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Literature Study GuidesThe Brothers KaramazovPart 1 Book 2 Chapters 5 6 Summary

The Brothers Karamazov | Study Guide

Fyodor Dostoevsky

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The Brothers Karamazov | Part 1, Book 2, Chapters 5–6 : An Inappropriate Gathering | Summary



Zosima is an ill man, but Alyosha sees that, despite his exhaustion, he wishes to continue the visit. When they return to his cell, the company is discussing Ivan's article on the ecclesiastical courts, which is causing a stir among both churchmen and secularists (Chapter 5). Ivan's article argues against a separation of church and state that would allow the church courts to continue. Church and state are incompatible, Ivan argues, and in fact the state should be subsumed in the church. The priests agree, while Miusov argues that such an idea is tantamount to "ultramontanism," a doctrine favoring a state run by the Roman Catholic Church. Zosima says that if criminals had to face their own conscience through the judgment of the church, they would truly repent their crimes. Father Paissy explains to Miusov that they are not proposing that the church turn into the state, but rather that the state turn into the church. In France, Miusov notes, those who watch subversives are more afraid of socialist Christians than the socialist atheists. At this point in the conversation, Dmitri finally arrives.

Dmitri was to come at one o'clock—clearly, his father sent him the wrong information on purpose (Chapter 6). As Dmitri takes his place, Miusov continues the conversation, seeking to unmask Ivan. He relates that Ivan recently announced that men do not naturally love their fellow men, and love results from the belief in immortality. Once man's belief is destroyed, all things become permissible when morality disappears. Moreover, for atheists, religious law is replaced by egoism, which is both reasonable and necessary. Dmitri rephrases this idea that "[e]vildoing should not only be permitted but even should be acknowledged as the most necessary ... and intelligent solution for ... every godless person," saying he will remember this idea. The elder then proposes that Ivan believes neither in God nor immortality, nor in what he has written about the church courts, and Ivan confesses that possibly Zosima is correct. Zosima then says that Ivan has not resolved the question for himself, which is his "great grief." He then raises his hand to bless Ivan, who rises to meet the elder and receive his blessing.

Fyodor Karamazov now pipes up to bring the conversation around to his dispute with Dmitri. He pours out a sordid tale, in which he claims that Dmitri actually owes him money. Further, he says his son has brought his fiancée (Katerina) to town, even as he tries to seduce a local femme fatale (Grushenka), who is in a common-law marriage with another man. Further, he beat up a retired captain in the street, a man acting as old Karamazov's agent. Dmitri's side of the story is that he is sorry for losing his temper, but the captain was sent by his father to Grushenka to offer her Dmitri's promissory notes, which could then be used against him in court. Grushenka has told Dmitri that old Karamazov is also pursuing her, which she finds laughable. Miusov once again becomes enraged at being complicit in such a shameful scene between father and son. As father and son continue to argue bitterly, Dmitri says, "Why is such a man alive!" Suddenly Zosima ends the argument by kneeling in front of Dmitri and bowing to the ground, asking for forgiveness from everyone. Dmitri then runs out of the room, and the rest follow. The same monk who invited them to dinner comes to get them, and old Karamazov claims he is leaving and cannot come to the dinner because he is ashamed of his behavior.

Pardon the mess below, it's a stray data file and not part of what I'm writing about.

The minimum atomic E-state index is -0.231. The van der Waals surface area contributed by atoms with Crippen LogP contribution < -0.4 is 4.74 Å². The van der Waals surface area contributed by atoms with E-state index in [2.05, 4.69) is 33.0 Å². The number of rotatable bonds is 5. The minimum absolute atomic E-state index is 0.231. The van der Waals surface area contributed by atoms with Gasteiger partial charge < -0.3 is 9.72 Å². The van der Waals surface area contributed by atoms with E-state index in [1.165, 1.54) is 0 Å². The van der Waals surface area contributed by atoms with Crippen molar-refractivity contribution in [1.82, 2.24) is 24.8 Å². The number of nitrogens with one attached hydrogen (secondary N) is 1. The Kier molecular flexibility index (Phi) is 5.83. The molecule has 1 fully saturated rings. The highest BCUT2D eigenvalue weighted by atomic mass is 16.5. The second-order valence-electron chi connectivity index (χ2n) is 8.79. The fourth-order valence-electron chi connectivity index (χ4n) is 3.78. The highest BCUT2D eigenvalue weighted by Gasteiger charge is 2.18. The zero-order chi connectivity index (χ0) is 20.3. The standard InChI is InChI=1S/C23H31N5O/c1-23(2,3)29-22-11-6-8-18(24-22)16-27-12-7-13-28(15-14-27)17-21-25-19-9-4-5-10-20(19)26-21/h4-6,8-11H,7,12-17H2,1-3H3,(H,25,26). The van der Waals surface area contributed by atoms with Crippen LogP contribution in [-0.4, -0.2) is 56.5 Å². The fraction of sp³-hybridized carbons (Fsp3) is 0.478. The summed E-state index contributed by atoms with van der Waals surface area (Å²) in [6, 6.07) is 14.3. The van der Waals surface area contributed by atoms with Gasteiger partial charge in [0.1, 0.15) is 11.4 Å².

Miusov is anxious to show himself as an intellectual and freethinker before Ivan. He understands that Ivan has written ironically about the ecclesiastical courts. For Ivan, the idea of the church having its own provenance in the legal system is ridiculous, because he believes himself to be an atheist. His position is that there is no middle ground, which is why he argues for a theocracy. This conversation prefigures his argument in "The Grand Inquisitor," in which the "ultramontanism" of which Miusov speaks is dramatized in a story about the Inquisition. Miusov goes on to reveal that Ivan is an atheist, but Zosima sees that Ivan is suffering with his disbelief. At the root he is a spiritual man, and it pains him to accept his own atheism. Not surprisingly, he receives the elder's blessing, recognizing him as a wise man.

The bitter argument between father and son in Zosima's cell, in which old Karamazov tries to discredit his son, foreshadows the violence that will take place between them. Readers learn that, while Dmitri has come to town with Katerina, he is now chasing after another woman, the alluring Grushenka, who buys people's debt for profit, a type of usury. The battle between them is Oedipal, and therefore primitive; father and son both lust after the same woman. It is a story as old as original sin.

However, Zosima's bow transforms an archetypal plot into something more complex. In this novel, bowing is a significant symbol with a range of meanings. Zosima's bow to Dmitri foreshadows the suffering that is coming his way. Zosima asks for forgiveness for all because he believes that all are responsible for all and all are guilty of everyone's sins, an idea that will be developed in later chapters. Moreover, he sees that Dmitri will be the victim of a terrible wrong. The elder bows humbly in this scene before the fiery young man who has become a Christ figure, an innocent who is persecuted for the sins of others.

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